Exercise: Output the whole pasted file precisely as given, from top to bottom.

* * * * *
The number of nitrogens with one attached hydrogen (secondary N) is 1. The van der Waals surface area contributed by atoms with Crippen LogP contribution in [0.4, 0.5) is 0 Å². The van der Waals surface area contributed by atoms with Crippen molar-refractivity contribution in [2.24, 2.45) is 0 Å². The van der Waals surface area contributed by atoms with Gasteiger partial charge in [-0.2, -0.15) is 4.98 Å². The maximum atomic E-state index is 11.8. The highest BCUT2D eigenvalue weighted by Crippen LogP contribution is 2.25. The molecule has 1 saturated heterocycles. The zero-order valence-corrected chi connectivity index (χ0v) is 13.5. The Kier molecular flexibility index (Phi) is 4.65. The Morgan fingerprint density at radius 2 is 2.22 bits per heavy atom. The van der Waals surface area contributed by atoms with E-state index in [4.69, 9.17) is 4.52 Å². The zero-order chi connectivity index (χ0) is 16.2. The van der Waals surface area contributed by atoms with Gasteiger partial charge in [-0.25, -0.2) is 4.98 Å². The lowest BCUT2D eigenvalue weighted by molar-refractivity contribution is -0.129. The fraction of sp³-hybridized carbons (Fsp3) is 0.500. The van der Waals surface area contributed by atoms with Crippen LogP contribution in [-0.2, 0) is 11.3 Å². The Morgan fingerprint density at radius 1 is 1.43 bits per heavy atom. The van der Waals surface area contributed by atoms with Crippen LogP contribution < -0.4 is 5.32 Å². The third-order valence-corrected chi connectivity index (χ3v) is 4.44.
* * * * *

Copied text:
The number of nitrogens with one attached hydrogen (secondary N) is 1. The van der Waals surface area contributed by atoms with Crippen LogP contribution in [0.4, 0.5) is 0 Å². The van der Waals surface area contributed by atoms with Crippen molar-refractivity contribution in [2.24, 2.45) is 0 Å². The van der Waals surface area contributed by atoms with Gasteiger partial charge in [-0.2, -0.15) is 4.98 Å². The maximum atomic E-state index is 11.8. The highest BCUT2D eigenvalue weighted by Crippen LogP contribution is 2.25. The molecule has 1 saturated heterocycles. The zero-order valence-corrected chi connectivity index (χ0v) is 13.5. The Kier molecular flexibility index (Phi) is 4.65. The Morgan fingerprint density at radius 2 is 2.22 bits per heavy atom. The van der Waals surface area contributed by atoms with E-state index in [4.69, 9.17) is 4.52 Å². The zero-order chi connectivity index (χ0) is 16.2. The van der Waals surface area contributed by atoms with Gasteiger partial charge in [-0.25, -0.2) is 4.98 Å². The lowest BCUT2D eigenvalue weighted by molar-refractivity contribution is -0.129. The fraction of sp³-hybridized carbons (Fsp3) is 0.500. The van der Waals surface area contributed by atoms with Crippen LogP contribution in [-0.2, 0) is 11.3 Å². The Morgan fingerprint density at radius 1 is 1.43 bits per heavy atom. The van der Waals surface area contributed by atoms with Crippen LogP contribution < -0.4 is 5.32 Å². The third-order valence-corrected chi connectivity index (χ3v) is 4.44.